In Hong Kong Park, in the heart of the city’s urban district, there are eight bronze statues sitting on square concrete bases. They are a tribute to the medical workers who died fighting the 2003 outbreak of Severe Acute Respiratory Syndrome (SARS). The SARS epidemic changed life in Hong Kong so much.
For many of us it was the first time we experienced quarantine measures like the ones now being enforced around the world. The outbreak of the novel coronavirus COVID-19 has brought back so many memories of the SARS epidemic. They are painful, but they also remind us that we have got through scary times before, and we can again.
Back then SARS was a mystery to everyone in Hong Kong. The government in mainland China, where SARS had first been spotted months before, remained silent and had not passed on its initial findings to the territory or even to the World Health Organization. The response from the Hong Kong authorities was very slow. At first they implemented basic health screening measures, like temperature screening at border control points, and people were banned from visiting patients in hospital. Other than that our lives continued pretty much as normal. Businesses were open, and home working wasn’t an option for most office staff in 2003.
But then there was news of a severe outbreak of the epidemic in a housing estate, with more than 300 residents infected. Nobody knew how it was spreading at first, and everyone in Hong Kong was panicking. I was scared because I had friends living in the estate, which was only 20 minutes’ walk from my apartment. After this outbreak severe quarantine measures were imposed – but for the 299 people who eventually died of SARS in Hong Kong – almost two fifths of the total global deaths – it was too late.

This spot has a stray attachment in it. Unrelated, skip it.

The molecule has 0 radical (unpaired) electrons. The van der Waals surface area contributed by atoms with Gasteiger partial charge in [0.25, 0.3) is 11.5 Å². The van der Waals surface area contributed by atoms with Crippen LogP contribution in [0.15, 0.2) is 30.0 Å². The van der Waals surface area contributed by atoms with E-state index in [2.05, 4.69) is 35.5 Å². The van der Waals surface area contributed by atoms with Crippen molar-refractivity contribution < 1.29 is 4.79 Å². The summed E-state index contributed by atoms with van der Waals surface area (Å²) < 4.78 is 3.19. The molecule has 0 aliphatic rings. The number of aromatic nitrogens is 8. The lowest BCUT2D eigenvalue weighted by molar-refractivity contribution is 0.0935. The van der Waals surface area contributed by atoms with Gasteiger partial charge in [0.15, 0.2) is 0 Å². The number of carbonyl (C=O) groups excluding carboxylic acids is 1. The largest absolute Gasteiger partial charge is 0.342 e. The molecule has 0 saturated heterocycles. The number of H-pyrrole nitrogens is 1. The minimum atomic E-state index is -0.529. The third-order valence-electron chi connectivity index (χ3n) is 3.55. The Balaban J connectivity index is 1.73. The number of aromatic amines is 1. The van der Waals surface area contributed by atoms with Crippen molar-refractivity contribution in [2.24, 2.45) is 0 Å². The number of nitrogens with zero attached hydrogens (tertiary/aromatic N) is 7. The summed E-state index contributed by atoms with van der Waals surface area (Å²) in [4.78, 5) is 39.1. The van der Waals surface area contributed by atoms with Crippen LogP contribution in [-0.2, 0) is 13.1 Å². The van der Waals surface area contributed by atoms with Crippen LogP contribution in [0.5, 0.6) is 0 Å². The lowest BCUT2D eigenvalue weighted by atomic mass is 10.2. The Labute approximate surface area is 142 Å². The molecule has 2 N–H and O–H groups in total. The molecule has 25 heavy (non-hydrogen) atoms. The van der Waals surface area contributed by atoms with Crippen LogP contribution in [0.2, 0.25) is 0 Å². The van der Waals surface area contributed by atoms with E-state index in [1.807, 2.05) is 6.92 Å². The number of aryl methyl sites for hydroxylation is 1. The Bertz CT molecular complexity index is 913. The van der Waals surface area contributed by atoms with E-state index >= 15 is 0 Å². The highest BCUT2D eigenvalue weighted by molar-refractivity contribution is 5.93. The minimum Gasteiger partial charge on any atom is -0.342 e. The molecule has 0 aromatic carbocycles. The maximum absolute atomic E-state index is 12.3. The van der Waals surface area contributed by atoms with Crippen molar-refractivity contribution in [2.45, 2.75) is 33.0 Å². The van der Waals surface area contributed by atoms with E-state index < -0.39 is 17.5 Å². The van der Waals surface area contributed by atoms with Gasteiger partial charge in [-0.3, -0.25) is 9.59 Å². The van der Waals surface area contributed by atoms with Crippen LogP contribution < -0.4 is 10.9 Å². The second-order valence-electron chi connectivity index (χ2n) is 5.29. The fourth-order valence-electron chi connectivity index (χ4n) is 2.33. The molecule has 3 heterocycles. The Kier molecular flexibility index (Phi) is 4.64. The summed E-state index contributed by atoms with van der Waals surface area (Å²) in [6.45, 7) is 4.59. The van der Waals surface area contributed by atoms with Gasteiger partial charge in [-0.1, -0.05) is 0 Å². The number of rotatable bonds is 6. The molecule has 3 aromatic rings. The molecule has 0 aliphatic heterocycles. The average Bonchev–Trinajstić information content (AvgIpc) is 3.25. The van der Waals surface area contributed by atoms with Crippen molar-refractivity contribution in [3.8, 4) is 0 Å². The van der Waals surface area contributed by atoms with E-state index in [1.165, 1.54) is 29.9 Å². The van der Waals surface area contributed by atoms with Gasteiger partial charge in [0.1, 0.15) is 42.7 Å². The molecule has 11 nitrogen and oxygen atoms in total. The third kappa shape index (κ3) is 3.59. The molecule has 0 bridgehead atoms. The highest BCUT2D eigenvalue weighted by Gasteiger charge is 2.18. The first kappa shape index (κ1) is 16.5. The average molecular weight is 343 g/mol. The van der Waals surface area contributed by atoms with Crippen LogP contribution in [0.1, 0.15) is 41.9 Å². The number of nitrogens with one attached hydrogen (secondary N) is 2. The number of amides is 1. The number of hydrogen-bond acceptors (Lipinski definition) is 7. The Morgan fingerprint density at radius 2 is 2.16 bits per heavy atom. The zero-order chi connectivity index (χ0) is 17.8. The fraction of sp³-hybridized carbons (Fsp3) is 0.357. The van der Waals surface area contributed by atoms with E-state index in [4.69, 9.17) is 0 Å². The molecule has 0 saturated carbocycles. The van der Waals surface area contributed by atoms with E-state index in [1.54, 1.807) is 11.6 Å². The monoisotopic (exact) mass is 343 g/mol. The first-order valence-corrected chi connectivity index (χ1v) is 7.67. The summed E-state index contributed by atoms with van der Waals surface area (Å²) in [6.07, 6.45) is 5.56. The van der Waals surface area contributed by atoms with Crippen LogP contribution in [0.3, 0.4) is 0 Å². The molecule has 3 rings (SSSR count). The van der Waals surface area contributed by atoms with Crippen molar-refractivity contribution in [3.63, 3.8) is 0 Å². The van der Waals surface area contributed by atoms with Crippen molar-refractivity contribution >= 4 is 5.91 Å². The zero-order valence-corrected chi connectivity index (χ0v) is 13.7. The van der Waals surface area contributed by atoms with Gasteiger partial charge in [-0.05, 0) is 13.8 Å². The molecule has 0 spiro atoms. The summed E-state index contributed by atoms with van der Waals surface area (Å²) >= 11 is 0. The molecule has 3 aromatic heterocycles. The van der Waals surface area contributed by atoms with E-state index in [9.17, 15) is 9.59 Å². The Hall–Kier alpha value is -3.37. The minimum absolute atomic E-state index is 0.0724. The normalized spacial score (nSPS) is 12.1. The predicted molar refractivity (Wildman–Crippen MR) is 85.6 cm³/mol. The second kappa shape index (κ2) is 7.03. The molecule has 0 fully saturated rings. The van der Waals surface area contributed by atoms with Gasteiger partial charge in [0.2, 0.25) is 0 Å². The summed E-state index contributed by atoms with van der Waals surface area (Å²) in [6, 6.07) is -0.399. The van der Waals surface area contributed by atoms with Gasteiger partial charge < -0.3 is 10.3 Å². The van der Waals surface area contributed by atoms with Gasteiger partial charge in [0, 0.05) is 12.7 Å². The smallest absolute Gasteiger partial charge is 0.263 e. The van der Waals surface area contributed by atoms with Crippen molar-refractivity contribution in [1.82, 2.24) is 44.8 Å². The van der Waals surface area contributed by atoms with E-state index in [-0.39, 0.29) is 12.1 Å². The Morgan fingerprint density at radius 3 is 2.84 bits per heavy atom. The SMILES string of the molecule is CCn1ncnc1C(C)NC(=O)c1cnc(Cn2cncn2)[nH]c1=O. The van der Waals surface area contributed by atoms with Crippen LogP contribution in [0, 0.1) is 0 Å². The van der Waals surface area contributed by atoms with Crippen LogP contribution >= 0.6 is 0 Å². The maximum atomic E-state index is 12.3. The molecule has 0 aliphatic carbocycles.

As with COVID-19, doctors accused the central Chinese government of suppressing vital information about SARS that could have saved lives. The WHO also criticized the under-reporting of SARS cases. We all have a right to access information about healthcare, the nature and level of a health threat, and how to protect ourselves. The way this was covered up made a lot of people in Hong Kong very angry and mistrustful of the Chinese and Hong Kong authorities.
Since then, many people here have got into the habit of wearing surgical masks if we get sick with colds or flu. We’ve become hyper-aware of how illnesses are transmitted, which is one reason why most people in Hong Kong were quick to follow social distancing measures that were announced when COVID-19 hit. This was especially difficult as it came amid ongoing protests – many people in Hong Kong had spent months protesting against the government. Tear gas, water cannons, sweeping arrests and even live bullets didn’t stop Hong Kongers hitting the streets to demand greater freedom and accountability for police abuses; it was heart-breaking to think that this virus could.
Glimpses of normality
Though it’s difficult, the notion of social distancing as a measure to control viruses makes sense in Hong Kong after what we experienced with SARS, and most people were quick to accept it. I’ve now been working at home for about nine weeks. I know I’m lucky that I can still do my job. During this time I’ve developed coping mechanisms: trying to keep a regular schedule, setting rules with family members, interacting as much as possible with friends and colleagues online.
We recently started to see glimpses of normality again as the atmosphere of fear eased. People were going out, shopping, walking on the streets and feeling the sun, and the shops were mostly restocked. In the park around my area this morning, there were people jogging and exercising together. But the vast majority of people still wear masks, and the recent spike in cases is a reminder that this can change again at any moment.
It’s also heart-breaking to see so many countries going through the same painful experience we did. So many people have lost their lives and although for their loved ones life will never return to “normal”, I hope we can all learn lessons from this pandemic. That includes governments, who need to learn from past mistakes.
We need to take care of each other, and do everything we can to help and support the brave medical staff like those who lost their lives in 2003. We also need to stand up for our rights to healthcare and information, so that in future we are better prepared to protect people and save lives.